- The decision in DSHE Holdings  NSWSC 673 provides guidance on the requirements directors must satisfy before declaring a dividend.
- The decision highlights the importance the particular circumstances of individual directors (in particular the different positions of the executive and non-executive directors) when considering the statutory standard of care.
The decision to declare a dividend is an important function of company boards. Once or twice a year, directors are called upon to decide whether, and if so, how much, to pay to shareholders in dividends. What requirements does a director need to satisfy in order to declare a dividend? The recent decision in DSHE Holdings (Receivers & Managers Appointed) (In Liquidation) v Nicholas Abboud (No 3); National Australia Bank Limited v Nicholas Abboud (No 4)  NSWSC 673 (‘DSHE Holdings’) provides useful guidance as to what is required of directors when voting in relation to a dividend.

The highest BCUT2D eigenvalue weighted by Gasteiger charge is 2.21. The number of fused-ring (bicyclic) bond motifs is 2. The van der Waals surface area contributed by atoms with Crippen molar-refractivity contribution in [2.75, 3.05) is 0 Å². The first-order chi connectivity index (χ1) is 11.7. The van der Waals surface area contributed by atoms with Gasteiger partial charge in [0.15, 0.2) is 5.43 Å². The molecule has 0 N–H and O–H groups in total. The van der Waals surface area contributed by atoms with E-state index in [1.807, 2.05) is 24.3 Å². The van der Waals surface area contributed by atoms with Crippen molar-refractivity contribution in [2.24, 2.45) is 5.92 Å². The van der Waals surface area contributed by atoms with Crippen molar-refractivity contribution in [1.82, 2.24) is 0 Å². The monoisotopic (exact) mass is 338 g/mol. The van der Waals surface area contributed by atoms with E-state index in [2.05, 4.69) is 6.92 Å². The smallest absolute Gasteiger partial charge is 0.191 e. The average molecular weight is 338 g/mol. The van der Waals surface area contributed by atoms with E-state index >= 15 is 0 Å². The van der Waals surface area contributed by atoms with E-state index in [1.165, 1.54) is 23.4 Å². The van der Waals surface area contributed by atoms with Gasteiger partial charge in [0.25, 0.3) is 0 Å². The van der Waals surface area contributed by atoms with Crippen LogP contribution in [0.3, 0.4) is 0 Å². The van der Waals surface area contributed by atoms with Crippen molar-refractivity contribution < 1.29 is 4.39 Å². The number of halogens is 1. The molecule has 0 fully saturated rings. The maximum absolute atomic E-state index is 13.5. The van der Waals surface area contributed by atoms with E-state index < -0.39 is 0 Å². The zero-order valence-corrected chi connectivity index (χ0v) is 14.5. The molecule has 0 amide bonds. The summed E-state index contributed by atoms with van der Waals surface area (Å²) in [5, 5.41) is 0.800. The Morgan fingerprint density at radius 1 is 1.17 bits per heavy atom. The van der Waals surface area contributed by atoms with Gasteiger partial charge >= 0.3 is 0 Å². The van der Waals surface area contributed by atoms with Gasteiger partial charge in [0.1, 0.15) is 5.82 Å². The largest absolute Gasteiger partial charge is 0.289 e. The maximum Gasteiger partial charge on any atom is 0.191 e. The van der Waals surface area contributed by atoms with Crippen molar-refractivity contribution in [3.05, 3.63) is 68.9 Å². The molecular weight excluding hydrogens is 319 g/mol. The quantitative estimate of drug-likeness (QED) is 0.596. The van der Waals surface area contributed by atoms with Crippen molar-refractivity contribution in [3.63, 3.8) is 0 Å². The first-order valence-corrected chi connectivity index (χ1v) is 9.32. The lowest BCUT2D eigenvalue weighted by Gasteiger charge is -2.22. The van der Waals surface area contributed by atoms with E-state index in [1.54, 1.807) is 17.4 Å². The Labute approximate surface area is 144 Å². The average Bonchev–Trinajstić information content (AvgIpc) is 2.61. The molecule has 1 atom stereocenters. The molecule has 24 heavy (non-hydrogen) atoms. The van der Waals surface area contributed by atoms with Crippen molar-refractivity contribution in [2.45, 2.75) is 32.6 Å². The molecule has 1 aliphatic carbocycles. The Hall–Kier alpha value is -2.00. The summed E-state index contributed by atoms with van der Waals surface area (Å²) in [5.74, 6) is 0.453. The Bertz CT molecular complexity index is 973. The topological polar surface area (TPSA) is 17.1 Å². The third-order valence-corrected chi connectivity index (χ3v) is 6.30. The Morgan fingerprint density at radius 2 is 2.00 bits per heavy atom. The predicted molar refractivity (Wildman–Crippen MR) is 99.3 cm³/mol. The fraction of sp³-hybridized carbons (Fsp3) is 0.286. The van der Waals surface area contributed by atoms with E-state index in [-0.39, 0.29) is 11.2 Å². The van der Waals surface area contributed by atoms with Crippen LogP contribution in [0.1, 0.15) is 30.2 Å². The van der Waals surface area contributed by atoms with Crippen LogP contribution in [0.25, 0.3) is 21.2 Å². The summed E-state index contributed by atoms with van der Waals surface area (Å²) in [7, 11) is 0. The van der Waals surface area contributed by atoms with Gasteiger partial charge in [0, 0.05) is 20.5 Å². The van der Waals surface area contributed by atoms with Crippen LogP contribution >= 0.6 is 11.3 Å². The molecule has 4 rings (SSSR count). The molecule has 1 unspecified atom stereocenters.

Breach of duty by declaring dividend?
DSHE Holdings concerned the well-known electronics retailer, Dick Smith. Dick Smith Holdings (‘DSH’) floated at the end of 2013, but collapsed in 2016. During 2015, DSH declared two dividends: an interim dividend of $16.555 million declared on 16 February 2015 and paid on 30 April 2015 and a final dividend of $11.826 million declared on 17 August 2015 and paid on 30 September 2015. The receivers of DSH brought proceedings alleging that the directors of DSH breached their duty of care under s 180 Corporations Act 2001 (Cth) (‘the Act’) and at law by participating in the vote to declare both the interim and final dividends. It was alleged that the directors of DSH did not have a proper basis to conclude that the payment of the dividends would not contravene s 254T of the Act.